Israel's parliament has rejected unilateral recognition of a Palestinian state

Israel's parliament overwhelmingly backed a motion by Prime Minister Benjamin Netanyahu against any unilateral recognition of a Palestinian state.

The vote came days after the Washington Post reported that US President Joe Biden's administration and a small group of Arab states were developing a comprehensive plan for long-term peace between Israel and the Palestinians. It includes a firm timetable for the creation of a Palestinian state.

Israel's parliament backed Netanyahu's proposal, with 99 out of 120 lawmakers voting for it. "This remarkable vote underscores our collective resolve," Netanyahu wrote on social media platform X. He said the vote was a "powerful message" to the international community. The proposal, voted in parliament, states that any agreement will be possible "only through direct negotiations between the parties and without any preconditions". "Israel will continue to oppose the unilateral recognition of a Palestinian state. "Such a declaration after the October 7 massacre would provide a huge reward for unprecedented terrorism and prevent any future peace agreement," it said.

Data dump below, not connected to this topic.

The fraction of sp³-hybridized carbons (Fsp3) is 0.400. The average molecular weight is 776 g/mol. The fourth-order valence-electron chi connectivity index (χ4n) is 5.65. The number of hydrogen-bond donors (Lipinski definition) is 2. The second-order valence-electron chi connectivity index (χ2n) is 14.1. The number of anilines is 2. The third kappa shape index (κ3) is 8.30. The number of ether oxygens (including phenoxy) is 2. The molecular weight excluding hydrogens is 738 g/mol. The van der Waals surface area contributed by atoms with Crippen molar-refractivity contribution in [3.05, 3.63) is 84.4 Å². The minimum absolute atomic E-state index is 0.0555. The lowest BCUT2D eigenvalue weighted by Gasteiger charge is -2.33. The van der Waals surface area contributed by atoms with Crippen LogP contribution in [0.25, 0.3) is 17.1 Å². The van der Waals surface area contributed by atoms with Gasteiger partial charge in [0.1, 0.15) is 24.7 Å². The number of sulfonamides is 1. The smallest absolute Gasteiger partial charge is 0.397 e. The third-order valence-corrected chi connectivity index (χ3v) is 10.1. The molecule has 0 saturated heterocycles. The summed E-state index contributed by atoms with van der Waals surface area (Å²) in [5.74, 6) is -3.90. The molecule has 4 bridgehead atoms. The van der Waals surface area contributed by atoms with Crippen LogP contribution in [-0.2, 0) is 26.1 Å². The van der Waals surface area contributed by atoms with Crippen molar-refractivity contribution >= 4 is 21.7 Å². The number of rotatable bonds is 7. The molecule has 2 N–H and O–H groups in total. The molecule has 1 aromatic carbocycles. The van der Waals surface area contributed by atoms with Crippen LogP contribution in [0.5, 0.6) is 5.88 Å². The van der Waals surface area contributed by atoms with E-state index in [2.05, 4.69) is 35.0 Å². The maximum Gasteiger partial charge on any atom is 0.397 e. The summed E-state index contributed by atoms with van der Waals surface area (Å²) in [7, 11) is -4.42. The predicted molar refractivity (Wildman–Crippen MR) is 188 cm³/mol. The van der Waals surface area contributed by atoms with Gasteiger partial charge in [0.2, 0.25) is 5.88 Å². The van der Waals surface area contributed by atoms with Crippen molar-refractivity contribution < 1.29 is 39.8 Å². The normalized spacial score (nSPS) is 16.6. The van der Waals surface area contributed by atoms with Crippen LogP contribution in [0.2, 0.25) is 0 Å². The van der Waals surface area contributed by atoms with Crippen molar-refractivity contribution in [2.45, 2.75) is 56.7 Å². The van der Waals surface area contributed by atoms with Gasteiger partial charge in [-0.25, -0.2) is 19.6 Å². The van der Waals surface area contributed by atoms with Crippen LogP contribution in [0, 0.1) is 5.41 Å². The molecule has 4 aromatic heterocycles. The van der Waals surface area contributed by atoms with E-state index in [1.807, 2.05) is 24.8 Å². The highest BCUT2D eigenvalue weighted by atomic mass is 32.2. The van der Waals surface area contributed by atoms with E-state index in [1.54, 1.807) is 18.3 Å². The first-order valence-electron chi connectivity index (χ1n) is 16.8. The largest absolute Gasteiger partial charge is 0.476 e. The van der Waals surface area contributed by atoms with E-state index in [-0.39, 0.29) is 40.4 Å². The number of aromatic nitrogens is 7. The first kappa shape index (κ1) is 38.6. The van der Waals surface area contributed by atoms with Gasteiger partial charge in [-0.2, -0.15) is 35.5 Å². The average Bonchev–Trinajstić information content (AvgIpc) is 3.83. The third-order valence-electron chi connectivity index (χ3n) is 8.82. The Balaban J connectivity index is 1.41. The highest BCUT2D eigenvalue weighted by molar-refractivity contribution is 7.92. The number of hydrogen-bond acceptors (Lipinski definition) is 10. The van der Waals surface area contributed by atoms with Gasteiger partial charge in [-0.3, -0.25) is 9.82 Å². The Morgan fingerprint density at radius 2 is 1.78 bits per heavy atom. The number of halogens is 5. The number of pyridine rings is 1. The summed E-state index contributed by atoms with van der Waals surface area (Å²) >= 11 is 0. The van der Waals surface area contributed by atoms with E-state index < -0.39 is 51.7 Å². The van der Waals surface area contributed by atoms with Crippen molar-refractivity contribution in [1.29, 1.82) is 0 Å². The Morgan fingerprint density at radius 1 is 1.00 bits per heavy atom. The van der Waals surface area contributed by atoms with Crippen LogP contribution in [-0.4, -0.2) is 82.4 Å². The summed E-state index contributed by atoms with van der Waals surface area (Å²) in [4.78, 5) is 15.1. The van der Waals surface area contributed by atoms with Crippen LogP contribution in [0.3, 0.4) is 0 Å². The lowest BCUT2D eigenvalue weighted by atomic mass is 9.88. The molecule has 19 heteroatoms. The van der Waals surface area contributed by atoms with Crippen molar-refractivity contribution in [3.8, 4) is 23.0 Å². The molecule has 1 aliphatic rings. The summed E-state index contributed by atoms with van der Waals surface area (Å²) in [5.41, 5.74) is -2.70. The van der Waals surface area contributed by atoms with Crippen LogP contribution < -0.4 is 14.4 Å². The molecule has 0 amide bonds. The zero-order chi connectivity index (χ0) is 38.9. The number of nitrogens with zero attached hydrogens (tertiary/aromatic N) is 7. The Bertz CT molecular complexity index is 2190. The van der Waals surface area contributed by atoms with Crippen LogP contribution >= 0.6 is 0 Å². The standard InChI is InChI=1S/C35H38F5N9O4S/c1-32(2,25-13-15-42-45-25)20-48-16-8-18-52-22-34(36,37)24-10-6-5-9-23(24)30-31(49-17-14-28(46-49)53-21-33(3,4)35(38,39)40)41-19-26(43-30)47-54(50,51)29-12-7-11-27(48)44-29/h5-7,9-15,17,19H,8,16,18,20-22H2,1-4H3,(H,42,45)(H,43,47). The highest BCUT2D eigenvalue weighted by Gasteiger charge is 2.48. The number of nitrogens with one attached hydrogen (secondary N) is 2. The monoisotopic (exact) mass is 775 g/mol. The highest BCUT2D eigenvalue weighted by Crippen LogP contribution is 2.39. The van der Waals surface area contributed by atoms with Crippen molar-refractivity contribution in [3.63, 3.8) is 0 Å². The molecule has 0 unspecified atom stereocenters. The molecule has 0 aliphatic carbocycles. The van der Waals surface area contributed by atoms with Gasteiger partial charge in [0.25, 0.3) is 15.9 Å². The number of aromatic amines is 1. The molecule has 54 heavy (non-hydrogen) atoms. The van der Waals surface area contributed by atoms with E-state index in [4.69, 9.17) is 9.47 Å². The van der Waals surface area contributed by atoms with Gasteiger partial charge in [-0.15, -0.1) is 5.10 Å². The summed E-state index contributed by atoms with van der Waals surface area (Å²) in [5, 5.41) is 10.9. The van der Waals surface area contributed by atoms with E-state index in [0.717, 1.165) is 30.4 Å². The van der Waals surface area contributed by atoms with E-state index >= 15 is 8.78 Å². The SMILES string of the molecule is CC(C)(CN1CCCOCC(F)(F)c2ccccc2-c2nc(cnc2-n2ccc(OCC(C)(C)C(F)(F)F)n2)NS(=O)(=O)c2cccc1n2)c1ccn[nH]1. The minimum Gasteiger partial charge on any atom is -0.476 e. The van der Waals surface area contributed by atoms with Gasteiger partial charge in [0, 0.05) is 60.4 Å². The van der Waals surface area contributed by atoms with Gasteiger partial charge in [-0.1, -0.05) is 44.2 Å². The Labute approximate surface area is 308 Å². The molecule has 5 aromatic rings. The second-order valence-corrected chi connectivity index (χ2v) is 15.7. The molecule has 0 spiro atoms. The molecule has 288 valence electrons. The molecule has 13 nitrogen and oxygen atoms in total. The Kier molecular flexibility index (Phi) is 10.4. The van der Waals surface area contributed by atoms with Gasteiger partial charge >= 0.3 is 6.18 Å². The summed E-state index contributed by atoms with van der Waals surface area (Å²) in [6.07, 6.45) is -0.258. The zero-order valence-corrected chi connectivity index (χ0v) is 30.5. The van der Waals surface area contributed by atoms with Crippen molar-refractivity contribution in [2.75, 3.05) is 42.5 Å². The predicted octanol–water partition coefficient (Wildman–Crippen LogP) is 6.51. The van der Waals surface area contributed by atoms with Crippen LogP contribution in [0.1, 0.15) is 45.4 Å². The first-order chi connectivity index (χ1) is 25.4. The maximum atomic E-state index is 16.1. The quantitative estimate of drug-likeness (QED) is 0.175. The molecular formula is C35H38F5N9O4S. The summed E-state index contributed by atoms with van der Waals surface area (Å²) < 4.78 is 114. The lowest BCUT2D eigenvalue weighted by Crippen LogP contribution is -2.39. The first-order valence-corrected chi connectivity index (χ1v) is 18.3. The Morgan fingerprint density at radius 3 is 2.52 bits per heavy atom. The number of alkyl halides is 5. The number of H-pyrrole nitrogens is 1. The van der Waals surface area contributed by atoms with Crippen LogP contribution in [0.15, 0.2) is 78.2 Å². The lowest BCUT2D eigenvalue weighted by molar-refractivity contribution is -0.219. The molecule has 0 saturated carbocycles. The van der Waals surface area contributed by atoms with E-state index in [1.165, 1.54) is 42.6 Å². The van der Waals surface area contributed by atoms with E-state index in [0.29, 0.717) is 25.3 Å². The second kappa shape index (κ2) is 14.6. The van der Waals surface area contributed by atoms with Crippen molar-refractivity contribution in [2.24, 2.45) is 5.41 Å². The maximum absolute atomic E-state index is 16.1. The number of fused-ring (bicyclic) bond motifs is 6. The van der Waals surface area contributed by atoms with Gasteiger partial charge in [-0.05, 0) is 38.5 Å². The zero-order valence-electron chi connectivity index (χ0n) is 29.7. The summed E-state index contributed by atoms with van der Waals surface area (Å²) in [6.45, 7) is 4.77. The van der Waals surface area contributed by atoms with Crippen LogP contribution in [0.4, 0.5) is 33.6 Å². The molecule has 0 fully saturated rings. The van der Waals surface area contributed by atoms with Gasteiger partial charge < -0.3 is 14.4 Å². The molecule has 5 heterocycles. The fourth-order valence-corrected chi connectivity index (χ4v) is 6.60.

The Washington Post reported that the plan would begin with a cease-fire "expected to last at least six weeks," with officials hoping an agreement could be reached before the start of the Muslim holy month of Ramadan around 10 March. The agreement would include a pause in fighting, the release of hostages held by Hamas in Gaza since the October 7 attack and a timetable for the eventual creation of a Palestinian state. The Oct. 7 attack, in which Hamas fighters swept through Gaza into Israel, killed about 1,160 people, mostly civilians, according to AFP figures based on official Israeli figures. Since then, Israel's retaliatory military offensive in Gaza has killed at least 29,313 people, mostly women and children, according to the Hamas-ruled territory's health ministry. /BGNES, AFP